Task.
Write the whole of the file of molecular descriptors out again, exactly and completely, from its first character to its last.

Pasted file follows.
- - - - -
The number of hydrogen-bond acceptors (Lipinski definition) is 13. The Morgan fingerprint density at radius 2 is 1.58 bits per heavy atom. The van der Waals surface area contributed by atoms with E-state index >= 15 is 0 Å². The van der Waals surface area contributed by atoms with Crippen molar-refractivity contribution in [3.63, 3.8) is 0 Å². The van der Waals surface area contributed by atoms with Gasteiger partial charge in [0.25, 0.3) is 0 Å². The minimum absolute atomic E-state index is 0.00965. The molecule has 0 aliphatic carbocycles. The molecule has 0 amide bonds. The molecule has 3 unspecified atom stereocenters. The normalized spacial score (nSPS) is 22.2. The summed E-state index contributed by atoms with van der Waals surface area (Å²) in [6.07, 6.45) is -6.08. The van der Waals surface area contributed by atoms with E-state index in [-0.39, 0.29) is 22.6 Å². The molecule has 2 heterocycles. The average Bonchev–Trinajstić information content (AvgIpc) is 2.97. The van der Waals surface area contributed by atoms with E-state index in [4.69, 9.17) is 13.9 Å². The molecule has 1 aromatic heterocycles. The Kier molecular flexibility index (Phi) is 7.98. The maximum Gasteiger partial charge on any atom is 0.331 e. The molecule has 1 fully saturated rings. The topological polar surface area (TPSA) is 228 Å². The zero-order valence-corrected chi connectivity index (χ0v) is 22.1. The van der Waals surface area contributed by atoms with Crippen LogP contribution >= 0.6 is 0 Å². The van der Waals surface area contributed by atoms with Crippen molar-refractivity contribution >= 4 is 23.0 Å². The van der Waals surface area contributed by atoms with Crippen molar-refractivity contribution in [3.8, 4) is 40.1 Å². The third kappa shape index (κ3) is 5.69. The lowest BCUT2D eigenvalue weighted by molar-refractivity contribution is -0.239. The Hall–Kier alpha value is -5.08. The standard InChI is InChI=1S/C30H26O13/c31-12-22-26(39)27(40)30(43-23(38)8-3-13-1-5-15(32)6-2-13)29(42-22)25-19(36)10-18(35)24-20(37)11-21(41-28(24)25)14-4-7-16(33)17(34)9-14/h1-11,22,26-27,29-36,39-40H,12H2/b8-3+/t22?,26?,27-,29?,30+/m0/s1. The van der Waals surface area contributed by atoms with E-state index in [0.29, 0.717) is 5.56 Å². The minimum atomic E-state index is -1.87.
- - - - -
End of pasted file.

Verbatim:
The number of hydrogen-bond acceptors (Lipinski definition) is 13. The Morgan fingerprint density at radius 2 is 1.58 bits per heavy atom. The van der Waals surface area contributed by atoms with E-state index >= 15 is 0 Å². The van der Waals surface area contributed by atoms with Crippen molar-refractivity contribution in [3.63, 3.8) is 0 Å². The van der Waals surface area contributed by atoms with Gasteiger partial charge in [0.25, 0.3) is 0 Å². The minimum absolute atomic E-state index is 0.00965. The molecule has 0 aliphatic carbocycles. The molecule has 0 amide bonds. The molecule has 3 unspecified atom stereocenters. The normalized spacial score (nSPS) is 22.2. The summed E-state index contributed by atoms with van der Waals surface area (Å²) in [6.07, 6.45) is -6.08. The van der Waals surface area contributed by atoms with E-state index in [-0.39, 0.29) is 22.6 Å². The molecule has 2 heterocycles. The average Bonchev–Trinajstić information content (AvgIpc) is 2.97. The van der Waals surface area contributed by atoms with E-state index in [4.69, 9.17) is 13.9 Å². The molecule has 1 aromatic heterocycles. The Kier molecular flexibility index (Phi) is 7.98. The maximum Gasteiger partial charge on any atom is 0.331 e. The molecule has 1 fully saturated rings. The topological polar surface area (TPSA) is 228 Å². The zero-order valence-corrected chi connectivity index (χ0v) is 22.1. The van der Waals surface area contributed by atoms with Crippen LogP contribution >= 0.6 is 0 Å². The van der Waals surface area contributed by atoms with Crippen molar-refractivity contribution >= 4 is 23.0 Å². The van der Waals surface area contributed by atoms with Crippen molar-refractivity contribution in [3.8, 4) is 40.1 Å². The third kappa shape index (κ3) is 5.69. The lowest BCUT2D eigenvalue weighted by molar-refractivity contribution is -0.239. The Hall–Kier alpha value is -5.08. The standard InChI is InChI=1S/C30H26O13/c31-12-22-26(39)27(40)30(43-23(38)8-3-13-1-5-15(32)6-2-13)29(42-22)25-19(36)10-18(35)24-20(37)11-21(41-28(24)25)14-4-7-16(33)17(34)9-14/h1-11,22,26-27,29-36,39-40H,12H2/b8-3+/t22?,26?,27-,29?,30+/m0/s1. The van der Waals surface area contributed by atoms with E-state index in [0.29, 0.717) is 5.56 Å². The minimum atomic E-state index is -1.87.